This week, Twitter confirmed the vulnerability in its Android app that could let hackers see your “nonpublic account information” and activate your account to send tweets and direct messages.
According to a Twitter Privacy Center blog posted Friday, the (lately patched) security situation could allow hackers to gain control of an account and access information like location info and secured tweets “through a complicated course of involving the insertion of malicious code into limited storage areas of the Twitter app,” potentially placing the app’s millions of users in danger. A tweet from Twitter support later elaborated that the issue was mounted for Android version 7.93.4 (released in November for KitKat) as well as version 8.18 (released in October for Lollipop and newer).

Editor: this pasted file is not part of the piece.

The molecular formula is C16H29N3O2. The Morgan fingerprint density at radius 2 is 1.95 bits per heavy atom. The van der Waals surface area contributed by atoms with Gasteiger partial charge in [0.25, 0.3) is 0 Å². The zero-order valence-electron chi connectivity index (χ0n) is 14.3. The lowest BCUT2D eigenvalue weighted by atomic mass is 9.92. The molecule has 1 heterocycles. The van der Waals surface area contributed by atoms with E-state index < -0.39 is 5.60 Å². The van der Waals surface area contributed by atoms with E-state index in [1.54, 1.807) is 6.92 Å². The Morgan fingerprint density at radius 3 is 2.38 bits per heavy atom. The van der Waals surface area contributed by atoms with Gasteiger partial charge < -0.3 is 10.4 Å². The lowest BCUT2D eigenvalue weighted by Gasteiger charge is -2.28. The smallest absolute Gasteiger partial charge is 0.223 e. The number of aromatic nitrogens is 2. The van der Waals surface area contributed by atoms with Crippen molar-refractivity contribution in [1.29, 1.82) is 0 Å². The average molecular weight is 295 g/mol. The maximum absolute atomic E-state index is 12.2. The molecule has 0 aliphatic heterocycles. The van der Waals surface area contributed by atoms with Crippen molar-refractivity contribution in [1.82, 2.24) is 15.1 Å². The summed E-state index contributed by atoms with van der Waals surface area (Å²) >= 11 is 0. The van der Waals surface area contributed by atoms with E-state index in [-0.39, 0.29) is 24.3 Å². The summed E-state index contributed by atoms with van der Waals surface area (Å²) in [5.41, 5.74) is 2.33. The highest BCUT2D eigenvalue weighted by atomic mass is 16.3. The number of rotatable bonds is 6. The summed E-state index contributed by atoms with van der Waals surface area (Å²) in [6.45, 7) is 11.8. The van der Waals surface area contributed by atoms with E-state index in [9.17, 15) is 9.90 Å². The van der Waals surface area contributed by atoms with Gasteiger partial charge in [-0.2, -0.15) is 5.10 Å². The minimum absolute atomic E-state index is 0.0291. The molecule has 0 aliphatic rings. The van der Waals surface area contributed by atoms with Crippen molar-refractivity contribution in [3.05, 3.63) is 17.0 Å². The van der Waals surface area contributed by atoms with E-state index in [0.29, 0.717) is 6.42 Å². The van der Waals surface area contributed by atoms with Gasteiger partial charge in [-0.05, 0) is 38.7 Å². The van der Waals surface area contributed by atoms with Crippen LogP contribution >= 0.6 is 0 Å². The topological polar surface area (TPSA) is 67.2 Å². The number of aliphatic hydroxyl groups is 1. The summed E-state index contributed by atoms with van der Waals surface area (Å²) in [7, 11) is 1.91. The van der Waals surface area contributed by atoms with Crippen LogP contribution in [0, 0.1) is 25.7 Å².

The weblog publish went on to say that there’s presently no proof to suggest any bad actors have misused this bug, however, “we can’t be fully sure” so Twitter’s taking a proactive answer. It’s presently emailing customers who’re most in jeopardy for this exploitation and offering directions on how to update the app.
While this doesn’t seem like the same vulnerability a hacker exploited to co-opt Twitter CEO Jack Dorsey’s account again in August, you can measure by that lapse just how difficult these security issues can be.
Sharon writes for the Mobile technology for the group. She is a mobile freak, always carrying a new phone. Sharon has done her academics from Brown University, where she got masters in electronics. At her own time, she writes for a regional newspaper.